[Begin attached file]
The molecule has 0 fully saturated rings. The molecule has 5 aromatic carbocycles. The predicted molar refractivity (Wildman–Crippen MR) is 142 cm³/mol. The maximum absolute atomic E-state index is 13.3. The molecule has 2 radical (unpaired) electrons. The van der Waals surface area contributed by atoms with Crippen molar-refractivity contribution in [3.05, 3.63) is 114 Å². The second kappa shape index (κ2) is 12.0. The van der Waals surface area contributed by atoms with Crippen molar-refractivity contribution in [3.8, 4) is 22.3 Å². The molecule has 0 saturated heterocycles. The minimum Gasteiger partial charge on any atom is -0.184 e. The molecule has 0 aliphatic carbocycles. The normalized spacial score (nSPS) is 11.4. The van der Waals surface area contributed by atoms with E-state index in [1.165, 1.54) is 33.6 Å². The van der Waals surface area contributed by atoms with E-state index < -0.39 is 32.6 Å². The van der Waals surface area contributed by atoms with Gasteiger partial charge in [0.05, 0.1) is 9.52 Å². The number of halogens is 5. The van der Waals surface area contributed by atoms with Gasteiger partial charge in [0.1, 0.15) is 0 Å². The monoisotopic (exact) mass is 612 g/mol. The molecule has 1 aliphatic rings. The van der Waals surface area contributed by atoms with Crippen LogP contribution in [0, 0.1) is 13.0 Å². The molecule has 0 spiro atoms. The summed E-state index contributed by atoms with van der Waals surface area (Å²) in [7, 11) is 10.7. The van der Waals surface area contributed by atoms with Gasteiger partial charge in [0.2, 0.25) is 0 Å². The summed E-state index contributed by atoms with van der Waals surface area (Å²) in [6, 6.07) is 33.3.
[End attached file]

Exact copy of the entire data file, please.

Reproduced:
The molecule has 0 fully saturated rings. The molecule has 5 aromatic carbocycles. The predicted molar refractivity (Wildman–Crippen MR) is 142 cm³/mol. The maximum absolute atomic E-state index is 13.3. The molecule has 2 radical (unpaired) electrons. The van der Waals surface area contributed by atoms with Crippen molar-refractivity contribution in [3.05, 3.63) is 114 Å². The second kappa shape index (κ2) is 12.0. The van der Waals surface area contributed by atoms with Crippen molar-refractivity contribution in [3.8, 4) is 22.3 Å². The molecule has 0 saturated heterocycles. The minimum Gasteiger partial charge on any atom is -0.184 e. The molecule has 0 aliphatic carbocycles. The normalized spacial score (nSPS) is 11.4. The van der Waals surface area contributed by atoms with E-state index in [1.165, 1.54) is 33.6 Å². The van der Waals surface area contributed by atoms with E-state index < -0.39 is 32.6 Å². The van der Waals surface area contributed by atoms with Gasteiger partial charge in [0.05, 0.1) is 9.52 Å². The number of halogens is 5. The van der Waals surface area contributed by atoms with Gasteiger partial charge in [0.1, 0.15) is 0 Å². The monoisotopic (exact) mass is 612 g/mol. The molecule has 1 aliphatic rings. The van der Waals surface area contributed by atoms with Crippen LogP contribution in [0, 0.1) is 13.0 Å². The molecule has 0 spiro atoms. The summed E-state index contributed by atoms with van der Waals surface area (Å²) in [7, 11) is 10.7. The van der Waals surface area contributed by atoms with Gasteiger partial charge in [0.2, 0.25) is 0 Å². The summed E-state index contributed by atoms with van der Waals surface area (Å²) in [6, 6.07) is 33.3.